The text, however, does not explain why they are weeping, and another option must be considered. The older people do indeed have painful memories of the long siege that ended in 586 B.C. They had endured an unpleasant trip to Babylon, but in old age have returned to Jerusalem with hopeful anticipation. They are seeing the temple and the city of David begin to rise again. Thus some propose that the tears may be those of joy and gratitude.

What Do You Think?

What was a time when an older member of your congregation helped you gain a deeper appreciation for your church family?

Talking Points for Your Discussion

Helping you understand a past event | Sharing a story about the church property

Through stories about past members | Other


7. How did the “blended worship” impact the surrounding community? (v. 13)

The older men were looking back with longing while the younger men were looking around with joy. The older people wept because they remembered the first temple, and this one would not compare to its splendor. The younger people had no memories for comparison and rejoiced in the new foundation.

God is pleased with the broken, muffled sob of a contrite heart when sincere repentance occurs (Psalm 51:17). There may be a tear-stained face when some participate in the Lord’s Supper. Meditation about the agony that Christ endured moves some to have eyes that are moist. “Blended worship” includes more than different types of music; it may include sounds of joy mixed with those of sorrow. There is “a time to weep and a time to laugh” (Eccl. 3:4).

The blended sounds of weeping, shouting, and even louder shouting reverberate eastward to the Mount of Olives and to the south and north along the Kidron Valley. People of ancient times are not bombarded by the kinds of loud noises of today—power equipment, electronically amplified sound, etc. Loud sounds for them are trumpets, waterfalls, the excitement of large crowds, etc. This time the loudness is that of thousands of people rejoicing for the visible progress that has been made to have a temple again.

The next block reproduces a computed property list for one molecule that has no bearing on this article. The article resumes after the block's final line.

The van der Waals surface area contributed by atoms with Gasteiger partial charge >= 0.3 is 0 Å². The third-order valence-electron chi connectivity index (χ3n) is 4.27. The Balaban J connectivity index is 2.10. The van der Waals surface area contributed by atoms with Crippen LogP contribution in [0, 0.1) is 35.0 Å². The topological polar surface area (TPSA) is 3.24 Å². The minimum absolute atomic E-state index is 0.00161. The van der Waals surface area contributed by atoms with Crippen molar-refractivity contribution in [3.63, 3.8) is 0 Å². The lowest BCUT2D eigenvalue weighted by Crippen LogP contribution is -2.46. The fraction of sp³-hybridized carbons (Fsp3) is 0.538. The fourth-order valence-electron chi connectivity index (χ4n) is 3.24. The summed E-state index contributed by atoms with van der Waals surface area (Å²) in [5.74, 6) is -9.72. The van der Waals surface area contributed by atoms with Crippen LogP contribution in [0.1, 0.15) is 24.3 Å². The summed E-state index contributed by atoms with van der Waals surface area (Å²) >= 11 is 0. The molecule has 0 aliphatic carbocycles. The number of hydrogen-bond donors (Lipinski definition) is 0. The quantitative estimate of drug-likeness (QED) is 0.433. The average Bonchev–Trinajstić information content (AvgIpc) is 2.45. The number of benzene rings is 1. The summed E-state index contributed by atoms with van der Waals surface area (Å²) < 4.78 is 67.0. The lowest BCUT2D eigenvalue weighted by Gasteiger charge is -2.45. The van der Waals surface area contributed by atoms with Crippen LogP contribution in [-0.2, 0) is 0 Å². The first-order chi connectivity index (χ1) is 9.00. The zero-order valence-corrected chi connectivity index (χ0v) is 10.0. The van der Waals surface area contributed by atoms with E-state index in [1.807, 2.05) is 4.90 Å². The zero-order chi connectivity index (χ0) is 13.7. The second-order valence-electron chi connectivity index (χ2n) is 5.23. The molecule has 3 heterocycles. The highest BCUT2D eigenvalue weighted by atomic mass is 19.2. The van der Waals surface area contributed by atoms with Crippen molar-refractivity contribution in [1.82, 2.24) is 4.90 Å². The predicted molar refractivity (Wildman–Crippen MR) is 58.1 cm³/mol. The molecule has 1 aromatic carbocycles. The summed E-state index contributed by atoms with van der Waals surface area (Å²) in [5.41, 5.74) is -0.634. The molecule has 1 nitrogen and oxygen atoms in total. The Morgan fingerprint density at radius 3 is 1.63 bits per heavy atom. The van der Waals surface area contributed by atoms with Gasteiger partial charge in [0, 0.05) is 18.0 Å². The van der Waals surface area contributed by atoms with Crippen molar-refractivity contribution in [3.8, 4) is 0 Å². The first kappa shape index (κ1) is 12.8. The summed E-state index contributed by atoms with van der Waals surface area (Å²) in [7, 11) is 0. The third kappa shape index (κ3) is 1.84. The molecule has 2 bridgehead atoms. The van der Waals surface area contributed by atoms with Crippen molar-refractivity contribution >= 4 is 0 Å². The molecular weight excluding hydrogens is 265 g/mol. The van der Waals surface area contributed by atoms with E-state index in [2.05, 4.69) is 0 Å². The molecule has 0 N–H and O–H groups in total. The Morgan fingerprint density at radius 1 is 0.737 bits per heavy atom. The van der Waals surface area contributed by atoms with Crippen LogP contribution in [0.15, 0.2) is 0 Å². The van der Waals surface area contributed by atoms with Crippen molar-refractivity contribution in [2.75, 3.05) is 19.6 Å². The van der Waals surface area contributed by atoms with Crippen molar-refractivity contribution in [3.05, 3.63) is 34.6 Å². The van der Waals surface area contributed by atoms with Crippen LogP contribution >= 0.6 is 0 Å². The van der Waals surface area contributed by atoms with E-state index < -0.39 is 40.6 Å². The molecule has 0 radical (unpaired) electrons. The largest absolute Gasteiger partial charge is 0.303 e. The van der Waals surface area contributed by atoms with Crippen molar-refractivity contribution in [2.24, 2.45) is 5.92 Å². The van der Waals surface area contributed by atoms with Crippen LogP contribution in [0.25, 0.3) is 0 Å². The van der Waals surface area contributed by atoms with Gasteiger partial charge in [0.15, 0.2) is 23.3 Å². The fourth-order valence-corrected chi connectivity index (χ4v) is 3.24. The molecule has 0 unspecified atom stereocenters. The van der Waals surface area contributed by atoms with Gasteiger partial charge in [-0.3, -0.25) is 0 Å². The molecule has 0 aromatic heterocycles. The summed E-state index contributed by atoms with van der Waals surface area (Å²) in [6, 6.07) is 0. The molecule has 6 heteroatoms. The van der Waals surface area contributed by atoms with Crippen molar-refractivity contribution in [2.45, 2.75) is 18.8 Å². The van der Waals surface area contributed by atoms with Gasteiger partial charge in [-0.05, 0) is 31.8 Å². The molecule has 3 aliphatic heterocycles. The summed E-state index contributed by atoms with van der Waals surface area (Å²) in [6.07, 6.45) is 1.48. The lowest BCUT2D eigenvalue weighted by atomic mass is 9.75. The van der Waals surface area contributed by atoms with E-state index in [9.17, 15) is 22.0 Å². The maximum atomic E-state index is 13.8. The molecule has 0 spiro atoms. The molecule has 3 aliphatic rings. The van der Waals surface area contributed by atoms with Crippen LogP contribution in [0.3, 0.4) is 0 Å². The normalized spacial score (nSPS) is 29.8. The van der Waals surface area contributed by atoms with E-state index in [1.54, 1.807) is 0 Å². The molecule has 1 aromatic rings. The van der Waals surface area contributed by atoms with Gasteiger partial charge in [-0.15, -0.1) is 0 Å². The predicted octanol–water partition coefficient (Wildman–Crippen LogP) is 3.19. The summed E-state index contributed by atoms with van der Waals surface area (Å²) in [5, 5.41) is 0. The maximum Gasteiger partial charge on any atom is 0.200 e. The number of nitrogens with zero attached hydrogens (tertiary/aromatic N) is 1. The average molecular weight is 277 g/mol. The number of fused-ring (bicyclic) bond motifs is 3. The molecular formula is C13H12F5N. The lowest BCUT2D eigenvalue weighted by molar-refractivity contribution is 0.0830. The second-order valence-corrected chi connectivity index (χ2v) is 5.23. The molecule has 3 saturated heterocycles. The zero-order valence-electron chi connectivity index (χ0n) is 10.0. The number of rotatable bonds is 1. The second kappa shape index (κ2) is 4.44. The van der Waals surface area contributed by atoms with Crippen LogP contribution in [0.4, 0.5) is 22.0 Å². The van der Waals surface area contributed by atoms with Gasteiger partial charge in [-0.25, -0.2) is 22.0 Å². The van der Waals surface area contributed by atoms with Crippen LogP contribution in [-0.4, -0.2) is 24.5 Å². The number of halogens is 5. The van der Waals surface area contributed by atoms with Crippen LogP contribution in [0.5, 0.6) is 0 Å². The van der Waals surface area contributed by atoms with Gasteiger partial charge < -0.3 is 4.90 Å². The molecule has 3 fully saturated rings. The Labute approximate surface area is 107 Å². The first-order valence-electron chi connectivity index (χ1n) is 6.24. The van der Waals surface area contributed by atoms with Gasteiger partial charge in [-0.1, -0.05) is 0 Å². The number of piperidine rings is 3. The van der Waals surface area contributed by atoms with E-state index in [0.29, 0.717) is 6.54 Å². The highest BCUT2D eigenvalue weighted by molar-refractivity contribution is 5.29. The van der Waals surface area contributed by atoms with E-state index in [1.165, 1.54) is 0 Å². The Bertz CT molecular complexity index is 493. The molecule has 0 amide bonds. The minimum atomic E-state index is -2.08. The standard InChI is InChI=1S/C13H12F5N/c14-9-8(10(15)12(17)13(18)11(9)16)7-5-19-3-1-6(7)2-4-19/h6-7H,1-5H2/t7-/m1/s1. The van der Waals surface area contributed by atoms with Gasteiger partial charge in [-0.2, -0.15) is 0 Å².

Even so, about 20 years will pass before the temple is actually completed. Opposition will result in a work stoppage (Ezra 4:1-5, 24) followed by spiritual lethargy. The temple will be built when God provides a new stimulus in the preaching of two prophets, Haggai and Zechariah (Ezra 5:1, 2).


What Do You Think?


When have you observed mixed emotions within the same worship event? Why did that happen?

Talking Points for Your Discussion

A special worship service that occurs yearly | A weekly worship service

A one-time observance | Other




1. God’s appointed leaders will ensure that the work of God progresses in the right direction. (Ezra 3:8)

2. We must work together to rebuild the foundation of obedience and worship of God. (v. 9)

3. Let’s rejoice and praise the Lord for the solid foundation that is laid. (v. 10)

4. Give thanks to the Lord for He is good! (v. 11; Psalm 95:1-2; 136)

5. When we take the lead in spiritual renewal in our homes and churches, then our strong faith will be a joyful witness and encouragement to others. (vs. 12-13)




Whatever It Takes!

The Israelites who made the journey from Babylon were willing to give up houses, friends, and family—whatever it took to restore genuine worship in Jerusalem. It would have been easier to remain in Babylon, as so many other Jewish exiles did. But those who returned felt compelled to do so. Are we as willing to leave our comfort zones for God’s purposes?



Heavenly Father, may the joys and sorrows in my life always be associated with dedication to You, in Jesus’ name, amen.



Go where God leads you - and rejoice as you do!